Welcome to the Judaism Portal!
Judaism (from the Greek Ioudaïsmos, derived from the Hebrew יהודה, Yehudah, "Judah") is the religion of the Jewish people, based on the principles and ethics embodied in the Hebrew Bible (Tanakh), as further explored and explained in the Talmud. Judaism is among the oldest religious traditions still practiced today and is considered one of the world's first monotheistic faiths. At the core of Judaism is the belief in a single, omniscient, omnipotent, and benevolent God, who created the universe and continues to govern it. In 2007, the world Jewish population was estimated to be 13.2 million people—41 percent in Israel and the other 59 percent in the diaspora. The traditional criterion for membership in Judaism or the Jewish people has been being born to a Jewish mother or taking the path of conversion.
Jewish tradition maintains that the history of Judaism begins with the Covenant between God and Abraham (c. 1800 BCE), the patriarch and progenitor of the Jewish people. According to the traditional Jewish belief, God also created another covenant with the Israelites (the ancestors of the Jewish people), and revealed his laws and commandments (Mitzvot) to them on Mount Sinai in the form of the Written Torah. Traditional Judaism also maintains that an Oral Torah was revealed at the same time and, after being passed down verbally for generations, was later transcribed in the Talmud. Laws, traditions, and learned Rabbis who interpret these texts and their numerous commentaries comprise the modern authority on Jewish tradition. While each Jew's level of observance varies greatly, the traditional practice of Judaism revolves around the study and observance of God's Mitzvot.
More about Judaism...
Trembling Before G-d is an 2001 American documentary film about gay and lesbian Orthodox Jews trying to reconcile their sexuality with their faith. It was directed by Sandi Simcha DuBowski, an American who wanted to compare orthodox attitudes to homosexuality with his own upbringing as a gay Conservative Jew. The film won several awards, including the Teddy Award for Best Documentary Film at the 2001 Berlin Film Festival, as well as Best Documentary at the 2001 Chicago International Film Festival and the 2003 GLAAD Media Awards.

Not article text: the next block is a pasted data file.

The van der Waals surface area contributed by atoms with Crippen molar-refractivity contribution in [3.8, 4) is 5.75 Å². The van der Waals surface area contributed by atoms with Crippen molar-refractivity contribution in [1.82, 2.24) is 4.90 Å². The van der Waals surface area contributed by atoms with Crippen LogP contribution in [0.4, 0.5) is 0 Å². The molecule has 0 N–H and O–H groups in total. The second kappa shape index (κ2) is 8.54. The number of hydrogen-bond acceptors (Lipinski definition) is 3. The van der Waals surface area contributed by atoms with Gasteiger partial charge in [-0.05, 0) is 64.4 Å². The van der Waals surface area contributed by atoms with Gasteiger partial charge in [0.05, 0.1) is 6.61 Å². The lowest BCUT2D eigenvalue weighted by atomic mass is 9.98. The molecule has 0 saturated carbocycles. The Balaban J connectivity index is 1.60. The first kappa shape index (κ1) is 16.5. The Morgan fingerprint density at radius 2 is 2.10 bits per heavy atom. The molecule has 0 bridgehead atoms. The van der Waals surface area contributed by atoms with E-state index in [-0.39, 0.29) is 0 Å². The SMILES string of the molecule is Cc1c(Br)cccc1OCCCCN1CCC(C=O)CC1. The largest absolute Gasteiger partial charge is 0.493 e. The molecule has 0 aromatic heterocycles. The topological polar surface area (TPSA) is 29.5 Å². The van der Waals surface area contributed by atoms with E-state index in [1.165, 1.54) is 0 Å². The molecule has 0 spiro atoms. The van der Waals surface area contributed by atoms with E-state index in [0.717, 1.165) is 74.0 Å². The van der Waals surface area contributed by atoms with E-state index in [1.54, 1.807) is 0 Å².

The film follows the lives of several gay and lesbian Orthodox Jews and includes interviews with rabbis and psychotherapists about Orthodox attitudes towards homosexuality. During the film's six-year production, DuBowski met hundreds of homosexual Jews, but only a handful agreed to be filmed due to fear of being ostracized from their communities. Many people who agreed to be interviewed are shown only in silhouette or with their faces pixelized. Trembling Before G-d was successful at the box office, grossing over $5,500 on a single screen on its first day of release and $788,896 on eight screens by its close date on January 5, 2003. Reception by the Orthodox communities was mixed with several Orthodox synagogues sponsored showings of the film. Traditionally, Orthodox Judaism has prohibited homosexual conduct, as it was forbidden by the Torah and Talmud (see Homosexuality and Judaism). (Read more...)
||In Jewish history there are no coincidences.
The Weekly Torah portion in synagogues on Shabbat, Saturday, 14 Tamuz, 5773; June 22, 2013
“How fair are your tents, O Jacob, your dwellings, O Israel!” (Numbers 24:5.)
Balak son of Zippor, king of Moab, grew alarmed at the Israelites’ military victories among the Amorites. He consulted with the elders of Midian and sent elders of Moab and Midian to the land by the Euphrates to invite the prophet Balaam to come and curse the Israelites for him. Balaam told them: “Spend the night here, and I shall reply to you as the Lord may instruct me.” God came to Balaam and said: “You must not curse that people, for they are blessed.” In the morning, Balaam asked Balak’s dignitaries to leave, as God would not let him go with them, and they left and reported Balaam’s answer to Balak. Then Balak sent more numerous and distinguished dignitaries, who offered Balaam rich rewards in return for damning the Israelites. But Balaam replied: “Though Balak were to give me his house full of silver and gold, I could not do anything, big or little, contrary to the command of the Lord my God.” But Balaam invited the dignitaries to stay overnight to let Balaam find out what else God might say to him, and that night God told Balaam: “If these men have come to invite you, you may go with them.”